Posts
    8,415

    Default Re: Sugar-free school

    I think the problem lies once again with the parents. Being a parent of six boys I understand how family habits can migrate into school habits when it comes to eating. When you eat a high fat/sugar diet at home, you will probably crave a similar diet at school. When it comes to Title 1 families (families that qualify as being at or below the federal poverty level) they typically don't have the education to eat nutritiously so their daily diets consists of fast foods and heavy snacks. I've seen a greater number of obese Title 1 families. They also have a higher incidence of other chronic diseases such as Diabetes, Heart Disease, and occular diseases.

    One eye opener was what I've seen with the BOE and the Headstart program that my wife is a Site manager of. Students that are part of the Headstart program that are integrated with a DOE public school cannot drink chocolate milk although regular DOE students can. So when there is a mix of Headstart and regular school students, there is this descrimination where certain kids can only drink white milk. These are mandates from the federal level stipulated on Headstart children.

    Good nutrition for our public school students start at the home. Some parents push that value onto the public school system. These parents look at public school as their free babysitter for the day and don't consider proper parenting skills as their job but the school's. As a board member of public schools from the best to the most economically deprived, I can see the difference parents make in their children's performance in school.

    The Charter school I'm currently a board member on now here on the Big Island mandates all of our students to eat a solid breakfast before school. Since 90% of our students come from Title 1 families (rural Puna) these children come to school without eating breakfast. Breakfast is THE most important meal of the day fueling the mind before academics, and these children go without.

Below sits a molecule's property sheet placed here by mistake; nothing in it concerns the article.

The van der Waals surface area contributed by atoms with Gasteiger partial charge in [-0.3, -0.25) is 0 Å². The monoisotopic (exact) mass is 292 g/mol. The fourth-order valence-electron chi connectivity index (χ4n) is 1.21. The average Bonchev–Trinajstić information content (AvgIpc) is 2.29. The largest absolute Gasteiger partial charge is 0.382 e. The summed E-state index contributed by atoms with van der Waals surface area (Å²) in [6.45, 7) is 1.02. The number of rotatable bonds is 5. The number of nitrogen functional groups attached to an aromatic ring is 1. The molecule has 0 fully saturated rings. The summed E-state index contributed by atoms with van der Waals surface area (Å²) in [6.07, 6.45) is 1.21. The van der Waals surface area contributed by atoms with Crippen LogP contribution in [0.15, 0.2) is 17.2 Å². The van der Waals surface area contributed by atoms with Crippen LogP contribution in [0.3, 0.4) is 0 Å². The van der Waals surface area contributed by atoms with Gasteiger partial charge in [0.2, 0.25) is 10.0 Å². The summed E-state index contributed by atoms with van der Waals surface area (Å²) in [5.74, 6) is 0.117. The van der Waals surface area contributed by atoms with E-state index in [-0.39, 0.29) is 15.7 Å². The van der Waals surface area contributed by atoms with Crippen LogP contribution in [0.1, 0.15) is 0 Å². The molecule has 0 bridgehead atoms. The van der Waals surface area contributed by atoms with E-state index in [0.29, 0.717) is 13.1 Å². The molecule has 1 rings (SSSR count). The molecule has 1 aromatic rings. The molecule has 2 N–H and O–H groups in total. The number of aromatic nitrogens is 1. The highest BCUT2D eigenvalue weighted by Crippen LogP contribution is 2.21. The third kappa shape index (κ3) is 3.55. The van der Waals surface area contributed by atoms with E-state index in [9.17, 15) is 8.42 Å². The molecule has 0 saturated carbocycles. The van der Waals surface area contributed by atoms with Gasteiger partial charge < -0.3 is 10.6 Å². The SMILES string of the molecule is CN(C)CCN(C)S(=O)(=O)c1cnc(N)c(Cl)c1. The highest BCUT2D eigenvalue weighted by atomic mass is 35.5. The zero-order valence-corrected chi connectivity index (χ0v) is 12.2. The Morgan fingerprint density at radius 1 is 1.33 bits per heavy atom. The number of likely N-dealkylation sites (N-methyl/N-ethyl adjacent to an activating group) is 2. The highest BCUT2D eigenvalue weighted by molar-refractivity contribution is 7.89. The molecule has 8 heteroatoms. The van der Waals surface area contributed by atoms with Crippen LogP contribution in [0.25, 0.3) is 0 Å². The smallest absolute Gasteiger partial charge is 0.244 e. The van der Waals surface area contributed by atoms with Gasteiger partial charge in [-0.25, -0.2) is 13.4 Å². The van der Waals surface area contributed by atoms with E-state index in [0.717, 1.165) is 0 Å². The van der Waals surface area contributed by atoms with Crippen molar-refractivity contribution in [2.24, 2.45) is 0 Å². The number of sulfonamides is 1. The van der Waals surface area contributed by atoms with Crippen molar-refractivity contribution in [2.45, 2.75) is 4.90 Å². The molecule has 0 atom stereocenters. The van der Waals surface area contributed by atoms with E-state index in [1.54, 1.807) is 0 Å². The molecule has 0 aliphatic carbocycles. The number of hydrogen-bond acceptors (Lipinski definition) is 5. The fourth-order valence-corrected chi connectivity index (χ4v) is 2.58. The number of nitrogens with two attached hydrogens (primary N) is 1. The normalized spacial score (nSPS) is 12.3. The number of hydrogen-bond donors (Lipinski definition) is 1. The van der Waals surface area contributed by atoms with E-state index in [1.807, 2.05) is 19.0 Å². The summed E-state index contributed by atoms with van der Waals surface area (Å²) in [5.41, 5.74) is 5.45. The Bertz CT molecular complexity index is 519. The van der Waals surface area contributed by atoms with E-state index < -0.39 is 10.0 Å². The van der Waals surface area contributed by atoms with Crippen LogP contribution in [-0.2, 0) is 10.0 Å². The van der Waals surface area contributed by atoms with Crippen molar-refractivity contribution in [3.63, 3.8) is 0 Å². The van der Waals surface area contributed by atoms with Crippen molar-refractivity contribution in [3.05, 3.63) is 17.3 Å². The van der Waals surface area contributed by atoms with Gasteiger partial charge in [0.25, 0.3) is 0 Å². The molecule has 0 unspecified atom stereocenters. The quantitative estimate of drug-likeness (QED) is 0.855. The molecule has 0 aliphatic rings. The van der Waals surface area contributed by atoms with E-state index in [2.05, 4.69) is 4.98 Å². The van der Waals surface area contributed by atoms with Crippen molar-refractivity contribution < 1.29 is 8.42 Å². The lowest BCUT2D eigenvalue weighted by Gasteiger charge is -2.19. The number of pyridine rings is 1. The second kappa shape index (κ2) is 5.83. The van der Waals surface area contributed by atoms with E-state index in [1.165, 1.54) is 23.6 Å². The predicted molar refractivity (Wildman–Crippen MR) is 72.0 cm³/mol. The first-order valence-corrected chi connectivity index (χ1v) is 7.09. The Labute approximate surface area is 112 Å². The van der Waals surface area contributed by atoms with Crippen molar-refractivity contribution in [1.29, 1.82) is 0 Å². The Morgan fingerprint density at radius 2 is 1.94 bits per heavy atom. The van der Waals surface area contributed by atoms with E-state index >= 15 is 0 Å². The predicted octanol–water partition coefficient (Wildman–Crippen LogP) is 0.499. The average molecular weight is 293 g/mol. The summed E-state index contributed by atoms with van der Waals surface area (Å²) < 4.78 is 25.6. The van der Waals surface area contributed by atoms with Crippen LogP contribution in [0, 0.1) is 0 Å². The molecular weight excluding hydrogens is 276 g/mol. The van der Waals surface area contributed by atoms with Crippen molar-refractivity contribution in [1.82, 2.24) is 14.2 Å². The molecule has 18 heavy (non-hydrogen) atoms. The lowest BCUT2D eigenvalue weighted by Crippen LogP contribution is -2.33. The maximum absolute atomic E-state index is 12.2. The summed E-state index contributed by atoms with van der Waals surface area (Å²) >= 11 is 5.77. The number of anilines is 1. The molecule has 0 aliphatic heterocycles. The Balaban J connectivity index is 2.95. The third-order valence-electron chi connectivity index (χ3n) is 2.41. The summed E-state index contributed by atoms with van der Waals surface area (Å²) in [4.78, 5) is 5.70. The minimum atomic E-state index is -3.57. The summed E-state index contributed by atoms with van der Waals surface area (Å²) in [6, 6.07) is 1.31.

Because of their Title 1 entitlement of free or reduced cost for school lunches, they are also entitled to a free or reduced breakfast provided by DOE funding. Many of our students take advantage of this free meal and that is an inticement for them to come to school, for the food.

    I've heard of parents who's lame excuse not to drive their kids to the bus stop because they were too tired to haul their kids there. Because of that they not only miss school but also miss two meals during the day, breakfast and lunch. Pretty soon they develop a pattern of absenteeism and malnutrition. All of this leads to juvenile deliquency and takes them down a dangerous path.

    I've found being a board member for a school of deprived children here in Puna more challenging and rewarding than being a board member of one of the state's best Elementary Public schools in Honolulu (in which I've been a board member of as well). Nutrition is key to proper brain function and development. The charter school I'm a board member on now focuses on that by supplying needy students with the breakfast they need to get that jumpstart every school day because the parents failed to do their part.
    Last edited by craigwatanabe; October 31st, 2004 at 12:23 PM.